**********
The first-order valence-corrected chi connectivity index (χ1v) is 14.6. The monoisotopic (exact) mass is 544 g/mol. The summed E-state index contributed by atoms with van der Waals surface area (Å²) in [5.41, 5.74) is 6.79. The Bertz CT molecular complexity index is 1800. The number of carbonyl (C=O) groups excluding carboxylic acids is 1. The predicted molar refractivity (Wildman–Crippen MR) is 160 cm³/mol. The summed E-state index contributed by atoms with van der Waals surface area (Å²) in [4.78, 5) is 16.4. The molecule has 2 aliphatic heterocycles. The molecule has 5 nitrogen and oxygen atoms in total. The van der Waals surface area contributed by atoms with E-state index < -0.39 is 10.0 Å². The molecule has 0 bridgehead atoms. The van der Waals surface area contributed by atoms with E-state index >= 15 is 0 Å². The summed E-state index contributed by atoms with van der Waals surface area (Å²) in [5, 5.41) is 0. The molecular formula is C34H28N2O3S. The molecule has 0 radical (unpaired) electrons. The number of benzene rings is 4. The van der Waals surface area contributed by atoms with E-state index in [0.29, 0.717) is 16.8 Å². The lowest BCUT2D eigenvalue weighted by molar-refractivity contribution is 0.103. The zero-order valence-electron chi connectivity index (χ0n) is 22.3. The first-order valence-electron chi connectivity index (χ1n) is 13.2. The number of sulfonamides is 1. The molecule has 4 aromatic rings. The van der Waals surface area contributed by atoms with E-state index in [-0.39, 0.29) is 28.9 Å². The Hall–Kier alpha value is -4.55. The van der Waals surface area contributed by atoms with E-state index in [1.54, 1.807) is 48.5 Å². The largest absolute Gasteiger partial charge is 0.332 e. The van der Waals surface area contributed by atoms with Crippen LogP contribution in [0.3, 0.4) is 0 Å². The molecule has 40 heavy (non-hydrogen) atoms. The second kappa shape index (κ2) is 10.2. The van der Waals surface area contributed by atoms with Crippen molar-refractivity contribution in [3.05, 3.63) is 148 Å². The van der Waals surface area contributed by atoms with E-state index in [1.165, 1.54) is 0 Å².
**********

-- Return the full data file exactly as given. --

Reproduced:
The first-order valence-corrected chi connectivity index (χ1v) is 14.6. The monoisotopic (exact) mass is 544 g/mol. The summed E-state index contributed by atoms with van der Waals surface area (Å²) in [5.41, 5.74) is 6.79. The Bertz CT molecular complexity index is 1800. The number of carbonyl (C=O) groups excluding carboxylic acids is 1. The predicted molar refractivity (Wildman–Crippen MR) is 160 cm³/mol. The summed E-state index contributed by atoms with van der Waals surface area (Å²) in [4.78, 5) is 16.4. The molecule has 2 aliphatic heterocycles. The molecule has 5 nitrogen and oxygen atoms in total. The van der Waals surface area contributed by atoms with E-state index < -0.39 is 10.0 Å². The molecule has 0 bridgehead atoms. The van der Waals surface area contributed by atoms with E-state index >= 15 is 0 Å². The summed E-state index contributed by atoms with van der Waals surface area (Å²) in [5, 5.41) is 0. The molecular formula is C34H28N2O3S. The molecule has 0 radical (unpaired) electrons. The number of benzene rings is 4. The van der Waals surface area contributed by atoms with E-state index in [0.29, 0.717) is 16.8 Å². The lowest BCUT2D eigenvalue weighted by molar-refractivity contribution is 0.103. The zero-order valence-electron chi connectivity index (χ0n) is 22.3. The first-order valence-electron chi connectivity index (χ1n) is 13.2. The number of sulfonamides is 1. The molecule has 4 aromatic rings. The van der Waals surface area contributed by atoms with E-state index in [-0.39, 0.29) is 28.9 Å². The Hall–Kier alpha value is -4.55. The van der Waals surface area contributed by atoms with E-state index in [1.54, 1.807) is 48.5 Å². The largest absolute Gasteiger partial charge is 0.332 e. The van der Waals surface area contributed by atoms with Crippen LogP contribution in [0.3, 0.4) is 0 Å². The molecule has 40 heavy (non-hydrogen) atoms. The second kappa shape index (κ2) is 10.2. The van der Waals surface area contributed by atoms with Crippen molar-refractivity contribution in [3.05, 3.63) is 148 Å². The van der Waals surface area contributed by atoms with E-state index in [1.165, 1.54) is 0 Å².